Born in Czechoslovakia, Mila gained an MA degree in Art, English Language and Psychology at the Charles University in Prague, whilst simultaneously studying for her BA degree in Fine Art Printmaking at the University of Gloucestershire.
Mila Furstova (Rwa) is an award winning internationally exhibited artist, who has shown in 20 solo shows in many countries including Britain, USA, France and the Czech Republic over the last decade. During this time, she has won 14 prestigious awards. Her work has become part of important private and public collections, including that of Queen Elizabeth II and the V&A Museum in London and has featured in numerous publications.
Mila Furstova created the album art for Coldplay's 6th album Ghost Stories and covers for the NY Times No.1 Best Selling book series Mortal Instruments.
In 2001, Mila Furstova received her Masters degree at the Royal College of Art and has subsequently lectured at Coventry University and The University of Gloucestershire.
In 2003, Mila was appointed the first Artist in Residence at the Cheltenham Ladies' College, where she founded and ran an Etching studio till 2010.
In 2009, Mila Furstova became the youngest ever elected Academician at the Royal West of England Academy in Bristol.
In 2014, Mila's work reached over 400 million people when she was commissioned to make the artwork for the Coldplay Ghost Stories album and 4 singles.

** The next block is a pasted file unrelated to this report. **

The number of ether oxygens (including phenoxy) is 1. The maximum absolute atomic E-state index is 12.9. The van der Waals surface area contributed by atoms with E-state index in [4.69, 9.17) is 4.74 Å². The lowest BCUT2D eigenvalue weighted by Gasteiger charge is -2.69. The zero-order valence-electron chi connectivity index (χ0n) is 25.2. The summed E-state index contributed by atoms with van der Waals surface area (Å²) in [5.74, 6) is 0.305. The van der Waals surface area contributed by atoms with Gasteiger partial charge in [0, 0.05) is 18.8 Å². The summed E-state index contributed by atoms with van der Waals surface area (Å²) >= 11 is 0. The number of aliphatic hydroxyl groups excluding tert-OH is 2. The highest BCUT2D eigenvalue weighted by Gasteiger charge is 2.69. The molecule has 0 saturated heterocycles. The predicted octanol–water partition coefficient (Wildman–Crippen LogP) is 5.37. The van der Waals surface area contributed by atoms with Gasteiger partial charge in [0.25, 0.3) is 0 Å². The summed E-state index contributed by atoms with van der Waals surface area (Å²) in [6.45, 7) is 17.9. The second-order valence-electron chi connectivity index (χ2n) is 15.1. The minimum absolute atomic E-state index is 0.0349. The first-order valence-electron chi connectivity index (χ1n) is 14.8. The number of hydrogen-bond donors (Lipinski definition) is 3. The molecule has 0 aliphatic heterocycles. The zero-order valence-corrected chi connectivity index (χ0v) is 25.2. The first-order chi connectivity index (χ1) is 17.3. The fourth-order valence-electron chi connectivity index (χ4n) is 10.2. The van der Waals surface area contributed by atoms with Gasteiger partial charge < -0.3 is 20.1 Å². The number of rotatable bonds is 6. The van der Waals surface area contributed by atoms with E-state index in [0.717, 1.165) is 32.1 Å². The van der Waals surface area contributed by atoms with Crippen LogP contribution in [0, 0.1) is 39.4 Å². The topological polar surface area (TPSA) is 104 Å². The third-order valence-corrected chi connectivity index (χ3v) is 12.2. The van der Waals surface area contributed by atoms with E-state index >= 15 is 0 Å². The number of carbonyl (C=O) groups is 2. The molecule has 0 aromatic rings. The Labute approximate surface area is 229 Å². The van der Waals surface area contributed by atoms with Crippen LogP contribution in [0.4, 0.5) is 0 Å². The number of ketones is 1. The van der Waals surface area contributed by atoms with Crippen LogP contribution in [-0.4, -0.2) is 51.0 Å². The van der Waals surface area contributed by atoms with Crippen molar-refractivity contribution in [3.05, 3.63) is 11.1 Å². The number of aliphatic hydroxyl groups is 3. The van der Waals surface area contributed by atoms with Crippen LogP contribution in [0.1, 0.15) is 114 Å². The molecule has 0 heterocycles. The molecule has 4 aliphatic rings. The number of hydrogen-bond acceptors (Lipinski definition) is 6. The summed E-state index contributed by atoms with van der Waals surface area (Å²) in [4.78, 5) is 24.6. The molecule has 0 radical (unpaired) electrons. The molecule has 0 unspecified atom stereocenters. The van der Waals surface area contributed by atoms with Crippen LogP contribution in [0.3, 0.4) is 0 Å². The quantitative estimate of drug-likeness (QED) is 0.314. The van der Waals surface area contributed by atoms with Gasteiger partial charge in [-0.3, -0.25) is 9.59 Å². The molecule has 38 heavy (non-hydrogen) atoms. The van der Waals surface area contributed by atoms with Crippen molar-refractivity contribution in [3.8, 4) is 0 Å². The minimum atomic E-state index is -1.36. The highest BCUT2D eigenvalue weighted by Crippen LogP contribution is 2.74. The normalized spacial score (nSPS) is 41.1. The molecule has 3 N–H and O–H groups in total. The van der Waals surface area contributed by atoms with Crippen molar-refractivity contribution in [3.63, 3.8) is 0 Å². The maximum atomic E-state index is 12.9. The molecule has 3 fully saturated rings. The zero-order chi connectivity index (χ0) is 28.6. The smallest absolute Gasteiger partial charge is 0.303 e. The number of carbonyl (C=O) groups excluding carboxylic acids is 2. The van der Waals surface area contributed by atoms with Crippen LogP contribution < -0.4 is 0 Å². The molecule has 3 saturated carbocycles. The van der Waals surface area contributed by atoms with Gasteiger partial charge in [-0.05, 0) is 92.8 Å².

In 2015, the sale of Mila's Coldplay artwork raised over £100 000 in aid of children's charities.
‘My work is an intimate portrayal of the human soul explored through the medium of etching, expressed in a distinctly female voice.
The content is inspired by universal and personal mythologies. The work is poetic and often narrative in its nature and reads as both contemporary and timeless. I cut, fold and overlay my works, often printing on glass or other transparent surfaces thus creating imagery that is multidimensional in terms of both form and meaning.
The feminine voice of my work is tactile and urgent, fragile yet strong, gentle yet enquiring. At times it floats weightlessly above the labyrinth of being a woman at other times it delves into the darkest corners of the female psyche.
The technique of etching uniquely reflects and informs the spirit of my work. I draw with a needle onto a plate, allowing the image to quietly grow, whilst a fragile silver line emerges from a dark background as if a distant memory was traced from the unconscious. The initial image undergoes metamorphosis as the alchemical process of etching progresses through each of its stages.’